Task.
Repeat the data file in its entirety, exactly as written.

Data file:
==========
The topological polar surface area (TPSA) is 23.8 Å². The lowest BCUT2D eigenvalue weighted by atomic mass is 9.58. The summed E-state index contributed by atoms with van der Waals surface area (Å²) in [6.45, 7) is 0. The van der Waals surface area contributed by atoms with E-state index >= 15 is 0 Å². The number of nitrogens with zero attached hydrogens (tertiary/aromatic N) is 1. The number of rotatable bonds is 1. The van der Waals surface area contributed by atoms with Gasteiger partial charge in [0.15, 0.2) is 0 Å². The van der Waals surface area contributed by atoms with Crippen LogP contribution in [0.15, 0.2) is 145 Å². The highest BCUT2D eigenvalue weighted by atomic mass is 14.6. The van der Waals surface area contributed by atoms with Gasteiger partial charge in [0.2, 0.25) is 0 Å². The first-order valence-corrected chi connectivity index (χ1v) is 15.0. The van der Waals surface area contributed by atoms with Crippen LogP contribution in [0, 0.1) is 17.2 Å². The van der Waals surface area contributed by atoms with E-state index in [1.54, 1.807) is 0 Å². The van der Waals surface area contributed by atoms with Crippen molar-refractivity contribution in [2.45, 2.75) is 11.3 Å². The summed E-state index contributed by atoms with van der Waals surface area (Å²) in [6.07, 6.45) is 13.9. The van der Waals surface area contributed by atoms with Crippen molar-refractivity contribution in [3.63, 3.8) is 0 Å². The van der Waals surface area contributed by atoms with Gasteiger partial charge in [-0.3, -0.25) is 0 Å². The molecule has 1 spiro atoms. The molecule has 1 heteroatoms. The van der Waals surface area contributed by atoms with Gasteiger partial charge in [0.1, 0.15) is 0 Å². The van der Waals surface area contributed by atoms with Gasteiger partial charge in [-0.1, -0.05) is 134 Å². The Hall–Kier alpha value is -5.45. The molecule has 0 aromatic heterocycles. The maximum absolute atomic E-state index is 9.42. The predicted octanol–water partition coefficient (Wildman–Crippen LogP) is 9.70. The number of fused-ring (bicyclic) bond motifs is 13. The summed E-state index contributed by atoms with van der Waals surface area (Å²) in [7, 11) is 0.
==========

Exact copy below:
The topological polar surface area (TPSA) is 23.8 Å². The lowest BCUT2D eigenvalue weighted by atomic mass is 9.58. The summed E-state index contributed by atoms with van der Waals surface area (Å²) in [6.45, 7) is 0. The van der Waals surface area contributed by atoms with E-state index >= 15 is 0 Å². The number of nitrogens with zero attached hydrogens (tertiary/aromatic N) is 1. The number of rotatable bonds is 1. The van der Waals surface area contributed by atoms with Gasteiger partial charge in [0.15, 0.2) is 0 Å². The van der Waals surface area contributed by atoms with Crippen LogP contribution in [0.15, 0.2) is 145 Å². The highest BCUT2D eigenvalue weighted by atomic mass is 14.6. The van der Waals surface area contributed by atoms with Gasteiger partial charge in [0.2, 0.25) is 0 Å². The first-order valence-corrected chi connectivity index (χ1v) is 15.0. The van der Waals surface area contributed by atoms with Crippen LogP contribution in [0, 0.1) is 17.2 Å². The van der Waals surface area contributed by atoms with E-state index in [1.54, 1.807) is 0 Å². The van der Waals surface area contributed by atoms with Crippen molar-refractivity contribution in [2.45, 2.75) is 11.3 Å². The summed E-state index contributed by atoms with van der Waals surface area (Å²) in [6.07, 6.45) is 13.9. The van der Waals surface area contributed by atoms with Crippen molar-refractivity contribution in [3.63, 3.8) is 0 Å². The van der Waals surface area contributed by atoms with Gasteiger partial charge in [-0.3, -0.25) is 0 Å². The molecule has 1 spiro atoms. The molecule has 1 heteroatoms. The van der Waals surface area contributed by atoms with Gasteiger partial charge in [0.1, 0.15) is 0 Å². The van der Waals surface area contributed by atoms with Gasteiger partial charge in [-0.1, -0.05) is 134 Å². The Hall–Kier alpha value is -5.45. The molecule has 0 aromatic heterocycles. The maximum absolute atomic E-state index is 9.42. The predicted octanol–water partition coefficient (Wildman–Crippen LogP) is 9.70. The number of fused-ring (bicyclic) bond motifs is 13. The summed E-state index contributed by atoms with van der Waals surface area (Å²) in [7, 11) is 0.